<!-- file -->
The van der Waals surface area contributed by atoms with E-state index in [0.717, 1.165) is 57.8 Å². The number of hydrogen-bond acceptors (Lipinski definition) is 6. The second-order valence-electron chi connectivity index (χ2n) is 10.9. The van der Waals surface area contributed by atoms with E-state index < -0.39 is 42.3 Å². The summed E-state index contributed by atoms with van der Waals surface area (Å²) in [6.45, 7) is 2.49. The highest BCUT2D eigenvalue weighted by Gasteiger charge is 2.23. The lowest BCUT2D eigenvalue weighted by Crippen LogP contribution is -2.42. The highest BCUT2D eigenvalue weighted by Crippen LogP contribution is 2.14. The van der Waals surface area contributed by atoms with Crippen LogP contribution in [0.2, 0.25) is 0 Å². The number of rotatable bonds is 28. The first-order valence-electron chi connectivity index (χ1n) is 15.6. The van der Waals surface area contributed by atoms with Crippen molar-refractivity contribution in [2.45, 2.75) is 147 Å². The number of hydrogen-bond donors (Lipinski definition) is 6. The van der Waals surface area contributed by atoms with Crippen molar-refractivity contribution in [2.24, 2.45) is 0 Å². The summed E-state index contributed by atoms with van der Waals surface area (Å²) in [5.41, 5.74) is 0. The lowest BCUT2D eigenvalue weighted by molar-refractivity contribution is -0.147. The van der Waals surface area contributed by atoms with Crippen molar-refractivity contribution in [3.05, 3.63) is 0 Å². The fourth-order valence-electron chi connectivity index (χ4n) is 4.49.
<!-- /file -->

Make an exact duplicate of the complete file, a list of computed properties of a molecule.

The van der Waals surface area contributed by atoms with E-state index in [0.717, 1.165) is 57.8 Å². The number of hydrogen-bond acceptors (Lipinski definition) is 6. The second-order valence-electron chi connectivity index (χ2n) is 10.9. The van der Waals surface area contributed by atoms with E-state index < -0.39 is 42.3 Å². The summed E-state index contributed by atoms with van der Waals surface area (Å²) in [6.45, 7) is 2.49. The highest BCUT2D eigenvalue weighted by Gasteiger charge is 2.23. The lowest BCUT2D eigenvalue weighted by Crippen LogP contribution is -2.42. The highest BCUT2D eigenvalue weighted by Crippen LogP contribution is 2.14. The van der Waals surface area contributed by atoms with Crippen LogP contribution in [0.2, 0.25) is 0 Å². The number of rotatable bonds is 28. The first-order valence-electron chi connectivity index (χ1n) is 15.6. The van der Waals surface area contributed by atoms with Crippen molar-refractivity contribution in [2.45, 2.75) is 147 Å². The number of hydrogen-bond donors (Lipinski definition) is 6. The van der Waals surface area contributed by atoms with Crippen molar-refractivity contribution in [2.24, 2.45) is 0 Å². The summed E-state index contributed by atoms with van der Waals surface area (Å²) in [5.41, 5.74) is 0. The lowest BCUT2D eigenvalue weighted by molar-refractivity contribution is -0.147. The van der Waals surface area contributed by atoms with Crippen molar-refractivity contribution in [3.05, 3.63) is 0 Å². The fourth-order valence-electron chi connectivity index (χ4n) is 4.49.